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Topic of the month, June 2012
China’s growth slowing
China’s economy has recently displayed unusual weaknesses. The International Monetary Fund (IMF) assumes the world’s second largest economy will “only” grow by 8.2% in 2012. While European states can only dream of figures like this, other emerging threshold countries like India and Brazil are posting considerably lower estimated growth levels of 6.9% or 3.0% in 2012. Yet compared to China’s 10.4% growth in 2010 and still 9.2% last year, just under 8% almost sounds like a crisis. Even in 2009 when the global economic and financial crisis reached its lowest point Chinese growth still stood at 8.7%.
In the last decade productivity in China rose more strongly than in any other region of the world (Source: World Bank)
Over the past three decades the Chinese economy grew an average of 10% per year and 500 million people were lifted out of poverty. China has become the world’s largest producer and exporter and after more than 40 years in 2010 it surpassed Japan as the world’s second largest economy. However, a fair number of experts see far more than merely a temporary dent in growth in the comparatively gloomy prospects for this year.
In its report “China 2030” drawn up amongst others in collaboration with the Chinese Ministry of Finance the World Bank says the country is at a turning point and needs a new development strategy. The current growth model is not sustainable, said World Bank President Robert Zoellick when presenting the report in Beijing in February 2012.
One of the reasons for the current slump is, however, not to be found in China but in the crisis in the western industrial nations. As is the case throughout Asia, China is now feeling weakening demand from EU countries and the US – which are by far China’s most important trading partners, together accounting for just under 40% of Chinese exports.
However, this cannot hide the fact that Chinese exports have become considerably more expensive over the past few years. As the Economist reported in March 2012 (“The end of cheap China”), wages saw annual rises of 12% and 14% respectively between 2002 and 2009 in Guangdong and Shanghai, two of the country’s most important economic regions. The days when western companies shifted their production locations to the Far East solely on the basis of low wage costs therefore seem to be over. As the American Chamber of Commerce found in a recent survey, 91% of the US firms polled see rising wage costs as the greatest challenge at present. For this reason the World Bank sees a decisive turn from state capitalism, far-reaching market economy reforms and greater competition as indispensable if China wishes to avert a considerable flattening in its growth curve over the coming years and decades.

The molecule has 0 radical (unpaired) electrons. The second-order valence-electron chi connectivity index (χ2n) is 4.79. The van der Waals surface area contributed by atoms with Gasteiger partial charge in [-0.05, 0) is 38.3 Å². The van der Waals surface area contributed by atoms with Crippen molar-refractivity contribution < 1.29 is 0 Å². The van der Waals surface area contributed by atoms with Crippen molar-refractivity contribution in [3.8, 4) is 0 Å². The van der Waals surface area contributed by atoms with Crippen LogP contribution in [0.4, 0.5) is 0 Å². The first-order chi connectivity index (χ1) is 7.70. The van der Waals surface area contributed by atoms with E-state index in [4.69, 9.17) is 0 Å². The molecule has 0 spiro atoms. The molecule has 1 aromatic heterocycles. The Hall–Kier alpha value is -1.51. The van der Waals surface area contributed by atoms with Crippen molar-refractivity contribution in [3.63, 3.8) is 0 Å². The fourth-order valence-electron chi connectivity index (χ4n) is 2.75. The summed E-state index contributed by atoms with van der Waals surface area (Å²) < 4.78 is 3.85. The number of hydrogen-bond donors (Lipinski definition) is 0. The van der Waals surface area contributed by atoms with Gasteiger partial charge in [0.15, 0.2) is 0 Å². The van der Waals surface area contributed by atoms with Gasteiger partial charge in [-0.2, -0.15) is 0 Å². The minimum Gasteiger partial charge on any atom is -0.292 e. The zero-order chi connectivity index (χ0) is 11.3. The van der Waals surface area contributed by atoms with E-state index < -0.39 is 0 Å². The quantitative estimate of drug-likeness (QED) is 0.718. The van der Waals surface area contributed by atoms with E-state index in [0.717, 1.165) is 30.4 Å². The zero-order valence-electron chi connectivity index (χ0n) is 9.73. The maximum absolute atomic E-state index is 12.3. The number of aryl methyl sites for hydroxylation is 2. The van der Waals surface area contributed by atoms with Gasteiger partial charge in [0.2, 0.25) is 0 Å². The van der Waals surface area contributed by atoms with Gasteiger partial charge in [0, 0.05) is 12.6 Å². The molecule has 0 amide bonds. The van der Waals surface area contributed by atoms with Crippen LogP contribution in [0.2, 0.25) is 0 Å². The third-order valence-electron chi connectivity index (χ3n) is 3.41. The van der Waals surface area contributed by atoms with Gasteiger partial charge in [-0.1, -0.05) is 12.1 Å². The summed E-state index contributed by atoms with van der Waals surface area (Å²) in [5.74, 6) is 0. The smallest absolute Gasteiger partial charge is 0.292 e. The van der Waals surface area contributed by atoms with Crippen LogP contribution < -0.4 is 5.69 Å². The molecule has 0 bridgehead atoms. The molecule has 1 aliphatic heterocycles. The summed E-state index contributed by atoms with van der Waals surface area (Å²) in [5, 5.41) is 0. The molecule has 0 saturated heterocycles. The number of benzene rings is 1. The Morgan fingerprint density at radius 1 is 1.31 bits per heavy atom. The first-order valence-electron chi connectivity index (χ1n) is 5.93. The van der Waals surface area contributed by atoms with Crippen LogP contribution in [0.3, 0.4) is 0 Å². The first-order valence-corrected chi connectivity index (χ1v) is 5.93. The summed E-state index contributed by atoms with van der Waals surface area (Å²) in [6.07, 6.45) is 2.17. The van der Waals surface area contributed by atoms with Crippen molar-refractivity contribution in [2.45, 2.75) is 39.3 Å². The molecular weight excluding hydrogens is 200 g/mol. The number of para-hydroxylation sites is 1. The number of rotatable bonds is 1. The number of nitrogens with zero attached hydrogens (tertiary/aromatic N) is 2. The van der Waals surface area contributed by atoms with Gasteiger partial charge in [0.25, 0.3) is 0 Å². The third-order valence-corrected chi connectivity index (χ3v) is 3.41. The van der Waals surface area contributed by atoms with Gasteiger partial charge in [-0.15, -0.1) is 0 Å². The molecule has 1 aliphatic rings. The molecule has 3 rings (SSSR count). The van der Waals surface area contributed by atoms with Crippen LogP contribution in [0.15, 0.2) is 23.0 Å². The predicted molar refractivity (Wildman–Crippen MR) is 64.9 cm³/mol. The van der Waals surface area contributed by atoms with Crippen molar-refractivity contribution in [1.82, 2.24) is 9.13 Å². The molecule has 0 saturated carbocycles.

In recent times China’s state guided companies have constantly increased wages in the manufacturing industry (Source: World Bank).
Now more significant economic reforms in China cannot be expected initially. The end of 2012 will see regular changes at the head of the Communist Party which, as experience has shown, will be followed by a phase of market consolidation. During this phase conflicts with profiteers of the current economic system are not what you need. Nevertheless, in its World Economic Outlook from April 2012 the IMF does not see the competitiveness of Chinese products in danger in any sense since productivity has risen significantly alongside wages. Furthermore, higher salaries have strengthened purchasing power on the home market so that higher domestic consumption can counter the fall in exports, the report said.
In actual fact, reducing the Chinese economy’s dependence on exports and strengthening domestic demand are political objectives. The fall in exports already seen during the global economic and financial crisis in 2008/2009 taught the Chinese government that state investments and exports alone form an unstable basis for growth. Instead, the wish is to tap into China’s own powerful local market and make domestic consumption its No. 1 growth driver. Therefore, the five-year plan passed in 2011 foresees significant annual wage increases and a reduction in the difference between the poor rural and rich urban population. The middle classes are therefore to account for 40% of the population by 2020. To achieve this aim there is a willingness to accept slower economic growth of 5-7% per year.
However, experts already predict recovery and a rise of 8.6% for 2013. Meanwhile, even considerably slower growth would not jeopardise China’s economic development. According to a World Bank study, in future 6.6% growth per year would be enough for China to replace the USA as the world’s leading economy.
Florian Wassenberg, M.A.